Opportunity knocks for chipset providers as China rethinks its cellular IoT strategy
When the new generation of Cat-M1 (LTE-M) and NB-IoT networks began rolling out, there was considerable speculation as to which markets would push forward each technology. The two largest U.S. carriers decided to prioritize Cat-M1 networks, while Chinese operators prioritized NB-IoT with its simpler and less costly technology.
At the time, Cat-M1 and NB-IoT were considered to be competing technologies. However, most mobile network operators have since come to the realization that these will compliment, rather than compete, with each other. Thus, we are witnessing a global approach to utilize both technologies.
Based on observations at this year’s MWC Shanghai, the adoption of NB-IoT in China has been slower than expected. Despite initial projections that NB-IoT deployments in China alone would exceed 100 million units by the end of 2018, according to the most optimistic estimates there are currently no more than 10 million NB-IoT connections globally.
This is due partly to the unsuitability of NB-IoT for wearable devices (NB-IoT does not support voice and mobile applications). The lack of VoLTE (Voice over LTE) is a significant limiting factor, particularly for those carriers that do not support Cat-1 VoLTE for IoT at FDD bands. NB-IoT’s low data rates also make FOTA (Firmware over-the-air) upgrades unfeasible, creating another obstacle for the mass rollout of NB-IoT-based devices. Meanwhile, all carriers operating both NB-IoT and 2G are experiencing handover issues when transitioning between the two technologies.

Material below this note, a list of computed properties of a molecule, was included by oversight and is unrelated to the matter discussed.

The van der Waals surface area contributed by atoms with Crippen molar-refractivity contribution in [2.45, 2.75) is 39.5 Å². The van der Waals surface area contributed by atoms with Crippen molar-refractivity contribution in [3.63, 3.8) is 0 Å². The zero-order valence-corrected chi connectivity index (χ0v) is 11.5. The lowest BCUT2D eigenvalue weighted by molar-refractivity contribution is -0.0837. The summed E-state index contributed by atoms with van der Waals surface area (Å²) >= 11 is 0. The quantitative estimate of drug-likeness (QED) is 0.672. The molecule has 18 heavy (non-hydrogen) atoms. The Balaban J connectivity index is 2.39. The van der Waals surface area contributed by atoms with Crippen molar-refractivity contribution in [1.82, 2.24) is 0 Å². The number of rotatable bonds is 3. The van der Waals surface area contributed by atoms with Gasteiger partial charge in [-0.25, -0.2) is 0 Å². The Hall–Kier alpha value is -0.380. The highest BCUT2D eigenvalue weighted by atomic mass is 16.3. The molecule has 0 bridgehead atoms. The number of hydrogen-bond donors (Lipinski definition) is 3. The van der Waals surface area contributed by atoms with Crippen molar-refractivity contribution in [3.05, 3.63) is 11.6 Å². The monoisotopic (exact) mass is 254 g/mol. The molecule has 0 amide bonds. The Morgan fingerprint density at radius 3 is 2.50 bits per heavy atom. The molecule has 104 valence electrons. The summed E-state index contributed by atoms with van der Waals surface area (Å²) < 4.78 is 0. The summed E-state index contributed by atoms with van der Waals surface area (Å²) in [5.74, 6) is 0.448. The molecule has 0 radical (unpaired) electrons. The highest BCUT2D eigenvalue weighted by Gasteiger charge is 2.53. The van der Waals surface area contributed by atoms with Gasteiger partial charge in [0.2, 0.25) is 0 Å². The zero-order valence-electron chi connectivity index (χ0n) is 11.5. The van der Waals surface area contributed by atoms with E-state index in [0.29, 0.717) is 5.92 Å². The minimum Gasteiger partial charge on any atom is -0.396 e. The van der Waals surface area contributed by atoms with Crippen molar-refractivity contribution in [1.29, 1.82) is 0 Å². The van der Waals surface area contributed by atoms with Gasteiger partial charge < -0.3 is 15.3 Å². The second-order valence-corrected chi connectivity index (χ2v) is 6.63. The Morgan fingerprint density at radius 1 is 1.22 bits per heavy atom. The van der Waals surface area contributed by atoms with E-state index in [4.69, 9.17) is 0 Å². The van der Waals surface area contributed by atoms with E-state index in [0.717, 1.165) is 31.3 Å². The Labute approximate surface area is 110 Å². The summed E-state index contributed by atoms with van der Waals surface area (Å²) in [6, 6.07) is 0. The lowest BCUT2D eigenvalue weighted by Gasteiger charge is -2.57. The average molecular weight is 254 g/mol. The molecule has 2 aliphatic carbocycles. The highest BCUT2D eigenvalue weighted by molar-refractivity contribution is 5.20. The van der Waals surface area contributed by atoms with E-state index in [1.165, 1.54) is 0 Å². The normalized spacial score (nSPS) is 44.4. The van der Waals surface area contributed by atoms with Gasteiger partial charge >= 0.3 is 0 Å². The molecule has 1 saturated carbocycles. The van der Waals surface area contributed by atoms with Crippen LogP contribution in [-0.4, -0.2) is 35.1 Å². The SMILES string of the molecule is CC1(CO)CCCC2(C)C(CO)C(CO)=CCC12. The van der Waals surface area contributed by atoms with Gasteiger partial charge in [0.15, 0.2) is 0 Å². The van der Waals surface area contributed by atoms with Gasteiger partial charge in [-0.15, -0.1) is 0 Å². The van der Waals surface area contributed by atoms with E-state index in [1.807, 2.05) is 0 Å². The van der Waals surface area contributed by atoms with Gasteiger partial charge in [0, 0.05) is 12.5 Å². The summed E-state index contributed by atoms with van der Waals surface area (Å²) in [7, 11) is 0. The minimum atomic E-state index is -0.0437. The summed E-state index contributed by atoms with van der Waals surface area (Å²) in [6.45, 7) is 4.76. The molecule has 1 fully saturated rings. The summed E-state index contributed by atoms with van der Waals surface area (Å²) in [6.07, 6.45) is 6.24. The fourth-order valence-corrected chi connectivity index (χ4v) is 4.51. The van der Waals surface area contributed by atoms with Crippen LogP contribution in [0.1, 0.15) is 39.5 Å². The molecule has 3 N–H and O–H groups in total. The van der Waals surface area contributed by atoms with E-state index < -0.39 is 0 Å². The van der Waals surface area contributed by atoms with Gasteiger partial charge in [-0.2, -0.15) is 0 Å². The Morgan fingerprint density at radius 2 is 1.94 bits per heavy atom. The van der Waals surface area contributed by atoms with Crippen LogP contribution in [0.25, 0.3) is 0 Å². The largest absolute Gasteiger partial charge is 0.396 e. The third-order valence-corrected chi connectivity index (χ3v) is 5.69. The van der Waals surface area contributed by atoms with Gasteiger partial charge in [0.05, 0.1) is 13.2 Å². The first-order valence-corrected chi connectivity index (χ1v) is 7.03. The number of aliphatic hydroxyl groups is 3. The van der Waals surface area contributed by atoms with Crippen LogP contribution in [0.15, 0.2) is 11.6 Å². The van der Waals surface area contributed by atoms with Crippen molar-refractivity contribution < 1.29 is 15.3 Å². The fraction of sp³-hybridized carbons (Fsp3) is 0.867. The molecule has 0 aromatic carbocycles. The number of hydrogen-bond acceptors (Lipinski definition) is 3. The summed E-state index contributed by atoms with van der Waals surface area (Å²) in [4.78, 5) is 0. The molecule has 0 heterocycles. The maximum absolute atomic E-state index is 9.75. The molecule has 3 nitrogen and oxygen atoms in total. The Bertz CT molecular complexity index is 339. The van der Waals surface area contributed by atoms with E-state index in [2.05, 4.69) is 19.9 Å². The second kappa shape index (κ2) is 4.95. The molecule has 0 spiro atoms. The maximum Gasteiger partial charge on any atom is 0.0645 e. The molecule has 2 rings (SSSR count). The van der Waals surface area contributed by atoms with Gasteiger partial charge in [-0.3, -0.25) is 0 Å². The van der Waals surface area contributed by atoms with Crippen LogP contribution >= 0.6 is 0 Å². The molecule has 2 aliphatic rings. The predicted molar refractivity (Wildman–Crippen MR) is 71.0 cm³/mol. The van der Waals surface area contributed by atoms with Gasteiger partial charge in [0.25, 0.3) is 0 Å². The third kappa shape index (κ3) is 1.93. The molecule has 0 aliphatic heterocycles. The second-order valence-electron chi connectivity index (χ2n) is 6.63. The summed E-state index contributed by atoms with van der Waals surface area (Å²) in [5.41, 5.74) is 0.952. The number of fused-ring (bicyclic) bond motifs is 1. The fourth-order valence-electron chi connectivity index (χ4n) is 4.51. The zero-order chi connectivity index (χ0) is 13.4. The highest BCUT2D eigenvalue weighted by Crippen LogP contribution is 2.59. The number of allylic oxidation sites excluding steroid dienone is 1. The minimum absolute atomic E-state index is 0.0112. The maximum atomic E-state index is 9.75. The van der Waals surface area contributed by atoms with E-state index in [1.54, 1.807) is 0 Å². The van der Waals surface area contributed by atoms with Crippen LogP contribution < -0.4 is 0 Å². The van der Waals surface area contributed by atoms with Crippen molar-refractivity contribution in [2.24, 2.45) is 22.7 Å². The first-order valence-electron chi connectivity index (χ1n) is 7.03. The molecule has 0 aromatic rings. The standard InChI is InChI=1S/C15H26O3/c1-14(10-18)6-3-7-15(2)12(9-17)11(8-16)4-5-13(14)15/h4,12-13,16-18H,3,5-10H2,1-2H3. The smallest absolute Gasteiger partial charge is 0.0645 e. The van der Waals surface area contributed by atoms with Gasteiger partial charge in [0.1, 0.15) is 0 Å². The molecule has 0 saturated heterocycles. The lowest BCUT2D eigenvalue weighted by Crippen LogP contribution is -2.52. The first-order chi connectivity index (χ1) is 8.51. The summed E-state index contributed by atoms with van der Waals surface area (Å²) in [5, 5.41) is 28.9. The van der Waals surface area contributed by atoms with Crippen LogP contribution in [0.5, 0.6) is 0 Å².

The sudden interest in Cat-M1 derives primarily from its ability to facilitate voice, whether via VoLTE or OTT. This, in addition to its support for connected mobility and higher throughput, makes Cat-M1 essential for a range of emerging applications including wearables, trackers and emergency response communication devices.
Consequently, all three major Chinese carriers are now considering deploying Cat-M1 networks. Intensive trials are underway and the first commercial Cat-M1 networks in China are expected to rollout by the end of the year.
It was always anticipated that most markets would eventually roll out both Cat-M1 and NB-IoT networks. Nevertheless, China’s change of course, following the general trend of major global cellular operators, presents a significant opportunity for dual-mode chipsets and a much wider range of IoT devices.
The post Opportunity Knocks for Chipset Providers as China Rethinks Cellular IoT Strategy appeared first on Altair Semiconductor.
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